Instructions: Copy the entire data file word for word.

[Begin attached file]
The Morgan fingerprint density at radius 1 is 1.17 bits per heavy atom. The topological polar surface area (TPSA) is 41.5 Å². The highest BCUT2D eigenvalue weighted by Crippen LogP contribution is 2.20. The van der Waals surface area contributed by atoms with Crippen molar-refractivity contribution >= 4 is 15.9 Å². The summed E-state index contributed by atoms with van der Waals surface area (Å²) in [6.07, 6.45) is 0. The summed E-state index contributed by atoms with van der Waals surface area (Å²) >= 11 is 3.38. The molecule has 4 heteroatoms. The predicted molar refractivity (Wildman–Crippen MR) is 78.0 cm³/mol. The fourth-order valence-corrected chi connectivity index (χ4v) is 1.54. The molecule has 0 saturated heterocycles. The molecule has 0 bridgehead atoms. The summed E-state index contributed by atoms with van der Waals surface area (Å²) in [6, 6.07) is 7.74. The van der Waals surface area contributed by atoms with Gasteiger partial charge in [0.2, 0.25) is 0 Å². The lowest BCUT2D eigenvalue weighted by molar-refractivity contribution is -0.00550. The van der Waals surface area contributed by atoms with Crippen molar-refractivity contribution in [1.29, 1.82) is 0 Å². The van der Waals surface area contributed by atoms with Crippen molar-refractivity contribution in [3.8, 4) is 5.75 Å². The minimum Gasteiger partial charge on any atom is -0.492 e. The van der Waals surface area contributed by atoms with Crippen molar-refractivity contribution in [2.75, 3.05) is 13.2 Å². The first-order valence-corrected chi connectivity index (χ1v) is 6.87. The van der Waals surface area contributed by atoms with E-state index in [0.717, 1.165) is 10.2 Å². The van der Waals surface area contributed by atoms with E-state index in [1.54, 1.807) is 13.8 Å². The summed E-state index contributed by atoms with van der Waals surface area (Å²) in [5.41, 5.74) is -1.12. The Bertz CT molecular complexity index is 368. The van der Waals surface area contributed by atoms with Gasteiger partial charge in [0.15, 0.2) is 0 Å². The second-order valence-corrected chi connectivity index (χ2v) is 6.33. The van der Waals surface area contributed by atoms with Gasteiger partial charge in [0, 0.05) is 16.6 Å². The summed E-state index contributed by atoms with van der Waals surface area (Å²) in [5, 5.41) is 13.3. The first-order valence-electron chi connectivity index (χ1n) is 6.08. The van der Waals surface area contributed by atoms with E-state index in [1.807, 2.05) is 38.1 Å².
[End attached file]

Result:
The Morgan fingerprint density at radius 1 is 1.17 bits per heavy atom. The topological polar surface area (TPSA) is 41.5 Å². The highest BCUT2D eigenvalue weighted by Crippen LogP contribution is 2.20. The van der Waals surface area contributed by atoms with Crippen molar-refractivity contribution >= 4 is 15.9 Å². The summed E-state index contributed by atoms with van der Waals surface area (Å²) in [6.07, 6.45) is 0. The summed E-state index contributed by atoms with van der Waals surface area (Å²) >= 11 is 3.38. The molecule has 4 heteroatoms. The predicted molar refractivity (Wildman–Crippen MR) is 78.0 cm³/mol. The fourth-order valence-corrected chi connectivity index (χ4v) is 1.54. The molecule has 0 saturated heterocycles. The molecule has 0 bridgehead atoms. The summed E-state index contributed by atoms with van der Waals surface area (Å²) in [6, 6.07) is 7.74. The van der Waals surface area contributed by atoms with Gasteiger partial charge in [0.2, 0.25) is 0 Å². The lowest BCUT2D eigenvalue weighted by molar-refractivity contribution is -0.00550. The van der Waals surface area contributed by atoms with Crippen molar-refractivity contribution in [1.29, 1.82) is 0 Å². The van der Waals surface area contributed by atoms with Crippen molar-refractivity contribution in [3.8, 4) is 5.75 Å². The minimum Gasteiger partial charge on any atom is -0.492 e. The van der Waals surface area contributed by atoms with Crippen molar-refractivity contribution in [2.75, 3.05) is 13.2 Å². The first-order valence-corrected chi connectivity index (χ1v) is 6.87. The van der Waals surface area contributed by atoms with E-state index in [0.717, 1.165) is 10.2 Å². The van der Waals surface area contributed by atoms with E-state index in [1.54, 1.807) is 13.8 Å². The summed E-state index contributed by atoms with van der Waals surface area (Å²) in [5.41, 5.74) is -1.12. The Bertz CT molecular complexity index is 368. The van der Waals surface area contributed by atoms with Gasteiger partial charge in [0.15, 0.2) is 0 Å². The second-order valence-corrected chi connectivity index (χ2v) is 6.33. The van der Waals surface area contributed by atoms with Gasteiger partial charge in [0, 0.05) is 16.6 Å². The summed E-state index contributed by atoms with van der Waals surface area (Å²) in [5, 5.41) is 13.3. The first-order valence-electron chi connectivity index (χ1n) is 6.08. The van der Waals surface area contributed by atoms with E-state index in [1.807, 2.05) is 38.1 Å².